I wouldn’t have thought I’d ever get misty over anything to do with porn, but that’s aging for you.

I’m sure Noel wasn’t especially pleased to have his extra-curriculars exposed, and he may be unhappy at how much attention it’s already received. (He didn’t reply to my Facebook message asking for comment and context.) And while he’s certainly entitled to be as nonplussed as he likes, he may not fully realize just how lucky he is to go to school in the era he does, the occasional ass of an administrator notwithstanding. The students’ reactions to Noel’s adventures in the new economy seem to me to be a double affirmation—of sex in general, and same-sex activity in particular. I find both remarkable, and remarkably encouraging.

We hear, or have heard, a lot of bad-news stories about porn: women forced into it; drugs taken before, during and after it; diseases spread by participation in it; men’s understanding of women coarsened by it; men’s relationships with other men diminished as a result of it; women as a whole victimized by its mere existence. So here, then, is a good-news porn story—the story of a school rallying around a young man who, according to him, had some commercial sex to help out with the family finances. (No idea if that’s true, or if he did it to buy a motorcycle or to score a hookup with Jordan and Joshua. It doesn’t actually matter.)

It’s often been easier to see men as agents than women when it comes to porn. But, with apologies to Bonnie Sherr Klein, I don’t see the difference, at least not these days, when there are a comparable number of men in the industry to women. Here was a young man with whatever long-term assets he might have, and one very obvious short-term asset, which he chose to cash in on, just as someone might take advantage of a friend who owns a business or an ability to run fast or jump high. I have no idea how much these guys make, but it seems to involve flights and hotels, so I’m guessing more than a couple of hundred bucks. His choice would have been just as valid if he were a woman.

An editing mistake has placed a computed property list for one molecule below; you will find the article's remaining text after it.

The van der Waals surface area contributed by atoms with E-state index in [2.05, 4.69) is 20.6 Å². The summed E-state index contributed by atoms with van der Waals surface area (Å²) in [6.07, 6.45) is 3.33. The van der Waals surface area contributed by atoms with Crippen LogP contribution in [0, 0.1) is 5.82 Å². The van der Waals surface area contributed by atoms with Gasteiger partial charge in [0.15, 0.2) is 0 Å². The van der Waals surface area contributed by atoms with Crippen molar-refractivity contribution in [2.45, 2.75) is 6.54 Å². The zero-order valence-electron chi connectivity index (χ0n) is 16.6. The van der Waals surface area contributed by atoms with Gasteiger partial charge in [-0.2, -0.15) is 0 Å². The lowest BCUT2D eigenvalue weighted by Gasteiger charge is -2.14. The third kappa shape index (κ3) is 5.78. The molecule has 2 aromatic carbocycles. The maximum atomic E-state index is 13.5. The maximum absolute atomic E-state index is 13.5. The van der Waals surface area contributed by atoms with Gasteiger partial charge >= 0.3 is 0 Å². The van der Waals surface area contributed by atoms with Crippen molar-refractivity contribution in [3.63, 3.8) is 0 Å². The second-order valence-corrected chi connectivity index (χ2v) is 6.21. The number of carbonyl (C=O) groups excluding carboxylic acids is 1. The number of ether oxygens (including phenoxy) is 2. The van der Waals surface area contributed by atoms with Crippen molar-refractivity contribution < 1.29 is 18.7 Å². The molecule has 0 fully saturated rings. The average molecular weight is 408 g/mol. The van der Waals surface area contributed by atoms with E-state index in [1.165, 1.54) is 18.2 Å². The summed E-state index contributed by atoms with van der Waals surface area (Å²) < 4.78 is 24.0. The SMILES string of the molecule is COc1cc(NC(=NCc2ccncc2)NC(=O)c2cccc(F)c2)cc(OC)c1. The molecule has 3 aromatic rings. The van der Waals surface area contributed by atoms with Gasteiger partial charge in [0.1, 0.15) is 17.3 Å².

(You could argue, of course, that the school’s reaction would have been different if he were a she, but I would argue against you. This wasn’t a young man caught boinking chicks for cash: dude was a bottom. You could also argue that things might have turned out differently if he were black or brown or Asian instead of white, to which I would say, maybe at home—Noel’s mother has publicly supported him, another shock to my system—but I’m guessing not at school.)

One of the arguments historically leveled against acting in porn is that it marginalizes you. Women in porn—and to an almost negligible extent, the men who accompany them—are there as a last resort, at the bottom of their respective barrels, the last stop before death in a ditch. And even if they miraculously manage to pull themselves together after whatever personal tragedy led them to it in the first place? If anyone ever finds out about it—employer, husband, children—that will almost certainly be the end of that.

But the odd logic of porn, it turns out, means that the bigger it gets, the less big a deal it becomes—to watch, to be caught watching, or, it seems, even to act in. After some initial reflex bullying, the student body of Cocoa High didn’t mind what one student had done with his. They thought the suspension was a bigger deal than the bottoming.

If Noel liked the sex he was having with the other guys, the fallout from this is quite lovely: A school supports an outed student. If he just did it for the cash, though, it’s perhaps even better, because that implies our replacement generation understands porn and, vastly more importantly, sex and sexuality in a way that most folks born before, say, 1995, and back a few hundred years before them, just didn’t. And for that, on behalf of my teenaged, Steve- (and Bill- and Adrian- and Jon-) gazing self, I would like to thank the mass outing of sex that is Internet porn. Thanks, porn.

Image via seancody.com